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April 16 2018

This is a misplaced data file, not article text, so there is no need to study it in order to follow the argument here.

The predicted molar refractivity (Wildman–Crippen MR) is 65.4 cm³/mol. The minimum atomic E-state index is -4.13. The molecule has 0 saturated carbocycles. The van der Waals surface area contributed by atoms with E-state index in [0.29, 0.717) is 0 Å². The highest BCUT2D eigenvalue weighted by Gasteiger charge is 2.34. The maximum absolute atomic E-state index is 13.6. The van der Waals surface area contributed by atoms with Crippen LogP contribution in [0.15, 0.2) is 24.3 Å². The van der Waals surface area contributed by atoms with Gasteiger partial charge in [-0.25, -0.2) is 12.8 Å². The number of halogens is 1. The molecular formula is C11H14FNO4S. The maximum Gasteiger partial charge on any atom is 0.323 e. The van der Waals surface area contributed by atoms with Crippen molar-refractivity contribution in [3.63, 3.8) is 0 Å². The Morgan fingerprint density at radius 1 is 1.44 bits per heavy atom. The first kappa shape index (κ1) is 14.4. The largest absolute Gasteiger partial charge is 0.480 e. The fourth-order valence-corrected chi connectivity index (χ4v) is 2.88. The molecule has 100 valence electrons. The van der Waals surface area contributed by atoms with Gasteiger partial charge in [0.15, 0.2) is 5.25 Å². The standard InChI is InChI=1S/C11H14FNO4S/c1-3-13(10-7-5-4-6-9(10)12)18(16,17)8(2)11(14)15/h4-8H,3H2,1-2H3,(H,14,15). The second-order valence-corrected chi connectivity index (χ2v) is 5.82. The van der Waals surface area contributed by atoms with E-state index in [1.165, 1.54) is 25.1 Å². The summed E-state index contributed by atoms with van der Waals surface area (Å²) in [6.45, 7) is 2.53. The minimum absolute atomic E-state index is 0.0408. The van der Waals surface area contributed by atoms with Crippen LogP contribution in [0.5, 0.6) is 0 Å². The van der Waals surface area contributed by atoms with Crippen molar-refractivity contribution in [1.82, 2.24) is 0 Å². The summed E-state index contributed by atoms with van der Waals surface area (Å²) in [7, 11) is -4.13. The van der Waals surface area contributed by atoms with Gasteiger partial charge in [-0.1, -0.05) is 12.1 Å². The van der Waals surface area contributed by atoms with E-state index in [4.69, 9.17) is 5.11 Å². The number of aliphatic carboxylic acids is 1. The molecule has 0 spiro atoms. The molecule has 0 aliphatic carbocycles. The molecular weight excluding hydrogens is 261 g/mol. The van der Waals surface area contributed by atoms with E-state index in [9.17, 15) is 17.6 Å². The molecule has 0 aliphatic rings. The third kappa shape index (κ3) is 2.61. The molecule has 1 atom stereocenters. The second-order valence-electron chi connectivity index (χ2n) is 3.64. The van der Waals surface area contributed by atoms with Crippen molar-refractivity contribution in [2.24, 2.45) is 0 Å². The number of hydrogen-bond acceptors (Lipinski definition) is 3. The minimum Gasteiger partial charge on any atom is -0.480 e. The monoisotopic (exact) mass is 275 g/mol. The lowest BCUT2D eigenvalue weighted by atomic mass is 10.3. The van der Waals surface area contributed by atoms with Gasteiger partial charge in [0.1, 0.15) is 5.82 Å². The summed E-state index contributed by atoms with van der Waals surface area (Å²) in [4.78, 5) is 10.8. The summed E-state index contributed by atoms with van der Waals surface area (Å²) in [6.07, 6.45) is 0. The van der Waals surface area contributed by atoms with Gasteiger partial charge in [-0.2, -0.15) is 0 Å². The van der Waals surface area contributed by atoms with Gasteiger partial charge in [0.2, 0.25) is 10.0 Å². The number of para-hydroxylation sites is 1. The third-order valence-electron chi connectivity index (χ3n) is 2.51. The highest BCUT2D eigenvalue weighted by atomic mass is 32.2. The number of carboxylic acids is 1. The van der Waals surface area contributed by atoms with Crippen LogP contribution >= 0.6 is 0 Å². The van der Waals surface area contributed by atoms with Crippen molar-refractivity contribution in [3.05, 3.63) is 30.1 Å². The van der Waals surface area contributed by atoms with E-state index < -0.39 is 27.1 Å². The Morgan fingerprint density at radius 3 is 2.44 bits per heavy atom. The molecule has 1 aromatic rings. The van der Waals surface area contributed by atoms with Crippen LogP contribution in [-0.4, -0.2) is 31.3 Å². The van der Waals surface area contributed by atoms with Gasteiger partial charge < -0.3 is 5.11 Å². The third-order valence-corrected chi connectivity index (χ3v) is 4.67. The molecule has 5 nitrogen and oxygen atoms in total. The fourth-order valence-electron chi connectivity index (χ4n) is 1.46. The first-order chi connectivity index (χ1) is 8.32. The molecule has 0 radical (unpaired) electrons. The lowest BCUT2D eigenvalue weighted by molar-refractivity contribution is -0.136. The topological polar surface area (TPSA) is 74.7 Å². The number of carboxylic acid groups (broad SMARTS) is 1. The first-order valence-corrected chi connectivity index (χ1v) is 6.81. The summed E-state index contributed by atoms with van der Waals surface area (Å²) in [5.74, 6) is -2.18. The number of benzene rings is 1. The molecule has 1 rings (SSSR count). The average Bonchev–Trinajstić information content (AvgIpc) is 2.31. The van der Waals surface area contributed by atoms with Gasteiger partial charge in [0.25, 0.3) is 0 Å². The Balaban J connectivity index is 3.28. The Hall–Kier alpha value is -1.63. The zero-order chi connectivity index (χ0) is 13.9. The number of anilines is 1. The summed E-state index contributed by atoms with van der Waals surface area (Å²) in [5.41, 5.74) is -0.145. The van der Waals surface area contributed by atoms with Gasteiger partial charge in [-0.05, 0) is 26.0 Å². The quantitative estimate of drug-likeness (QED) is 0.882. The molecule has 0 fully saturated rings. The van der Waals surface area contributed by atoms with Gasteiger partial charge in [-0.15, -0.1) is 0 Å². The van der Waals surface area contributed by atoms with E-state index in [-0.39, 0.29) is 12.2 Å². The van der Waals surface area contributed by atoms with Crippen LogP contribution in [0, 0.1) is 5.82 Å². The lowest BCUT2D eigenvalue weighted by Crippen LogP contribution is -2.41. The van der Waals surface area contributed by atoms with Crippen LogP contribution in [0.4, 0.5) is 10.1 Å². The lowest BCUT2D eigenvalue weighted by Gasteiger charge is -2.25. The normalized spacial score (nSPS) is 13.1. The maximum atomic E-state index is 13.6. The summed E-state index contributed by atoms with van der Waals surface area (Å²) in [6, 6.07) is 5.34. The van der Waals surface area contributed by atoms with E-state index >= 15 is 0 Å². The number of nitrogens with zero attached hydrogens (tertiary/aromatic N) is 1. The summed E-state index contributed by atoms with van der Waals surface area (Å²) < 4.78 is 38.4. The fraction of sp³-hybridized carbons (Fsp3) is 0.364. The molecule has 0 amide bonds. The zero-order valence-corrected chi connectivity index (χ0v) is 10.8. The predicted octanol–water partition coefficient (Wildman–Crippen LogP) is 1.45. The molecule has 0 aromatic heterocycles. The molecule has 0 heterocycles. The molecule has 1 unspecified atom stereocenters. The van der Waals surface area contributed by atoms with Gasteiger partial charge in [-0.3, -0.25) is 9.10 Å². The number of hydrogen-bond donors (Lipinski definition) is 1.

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70 The Journal of Commerce | April 16 2018 Trading Places Peter Tirschwell "DISRUPTION" IS A term that gets thrown around a lot. But while disruption may have come to taxis, it hasn't come to international shipping, at least not yet. Incumbent players one day might be disrupted by an Amazon or Home Depot taking control of their logistics, or from an autonomous truck manufacturer accepting loads for its trucks via an electronic load board, as DB Schenker CEO Jochen Thewes suggested in his TPM keynote speech in early March. To the extent disruption has even been a subject of conversation, it's been due to the emergence of so- called digital forwarders such as Flex- port, FreightHub, Twill, iContainers, and Shipwaves. These are forwarders like everyone else, but they exposed weaknesses in legacy forwarders' models and attracted, in some cases, huge largely non-industry investment based on the idea that a new technolo- gy-enabled philosophy on forwarding represented a significant opening. Among those weaknesses were legacy players traditionally profiting by keeping information close to the vest, particularly from customers. That was the opening to cater to more tech-inclined customers who expect to interact digitally with forwarders the same way they do with banks, airlines, news providers, and friends. And by building systems from the ground up, digital forwarders created operational efficiencies that incumbent forwarders, with their legacy IT and large bureaucracies, could not replicate, at least initially. Data entered once can be reused, and automated sales processes remove costly human intervention and reduce transaction costs. But such innovations increasingly look more like first mover advantages than disruption, which means people being put out of business. Unlike Uber, which disrupted taxis by combining technology with the introduction of massive new capacity, at the end of the day, digital forwarders are forwarders like everyone else. They are catering not to consumers but to businesses that ultimately will judge the service not by its user interface but by reliabili- ty. And the margins are thin. It would thus not be long before legacy forwarders picked up on the idea that they are being out-inno- vated, and would respond. After all, threats are nothing new for forward- ers — at their core they are interme- diaries who are uncomfortable on the best of days. "As an industry, we have been shielded for quite some time from really radical change and disruption. But in my opinion, that time's up," Thewes said in a speech that caught the moment as few TPM keynotes have. "I can't really tell you what our operating and our business will look like in five or 10 years from now because there is so much change. But I can definitely tell you that we will operate our business significantly differently from the way we're operating it today." He dealt head-on with the prob- lem of transparency. "Let's face it, the freight forwarding industry basically exists because of the complexities in the supply chain, because there are so many players, and because of a lack of transparency, and that is how we have made our money in the past. Now we need to find a way to make money with, and through, transparency." But if legacy forwarders' large and slow-moving organizations were an obstacle to change, they are turning this into an advantage by being able to make the needed investments to catch up. They are gaining mastery over the vast amounts of data run- ning through their systems, and the vast trove soon to become available through sensors on trucks, ships, containers, chassis, and other hard- ware. "If you would have asked me a couple of years ago if I as a forwarder would hire teams of mathemati- cians and data scientists, I probably would have looked at you a little bit strange," Thewes said. As evidence that they are responding, large forwarders are accelerating the rollout of digital offerings. Thewes said DB Schenker will unveil a new digital ocean offer- ing in the spring. Kuehne + Nagel, the largest ocean forwarder, recently unveiled KN ESP, a digital purchase order management system allowing customers to connect with multiple partners in the supply chain. A second recent K+N digital offering, called Sea Explorer, offers customers a broad overview of ocean freight services. The idea that legacy forwarders must greatly accelerate their pace of innovation "has definitely hit home with most of the top freight for- warders and ship lines. In fact, we are blown away by the investment in resources as well as the innovative ideas some of the big players are working on right now," Kontainers, which supports forwarders with digi- tal technology, wrote in a March blog. In the face of this response, some question how unique the so-called digital forwarders actually are. As Dan Gardner, vice president of supply chain management for Lakeshore Learning Materials and co-founder of consulting firm Trade Facilitators Inc., wrote in The Journal of Commerce late last year: "One has to wonder about the competitive advantage that the digital forwarders can sustain over the long term. Basically, the matter comes down to how difficult it is for other forwarders to replicate what the digital forwarders are doing with online quoting and booking, track and trace, and supply chain analytics ... The level of early entrant advantage enjoyed by the digital forwarders cannot last." JOC email: twitter: @petertirschwell Disruption or just first mover advantage? "As an industry, we have been shielded for quite some time from really radical change and disruption. But in my opinion, that time's up."

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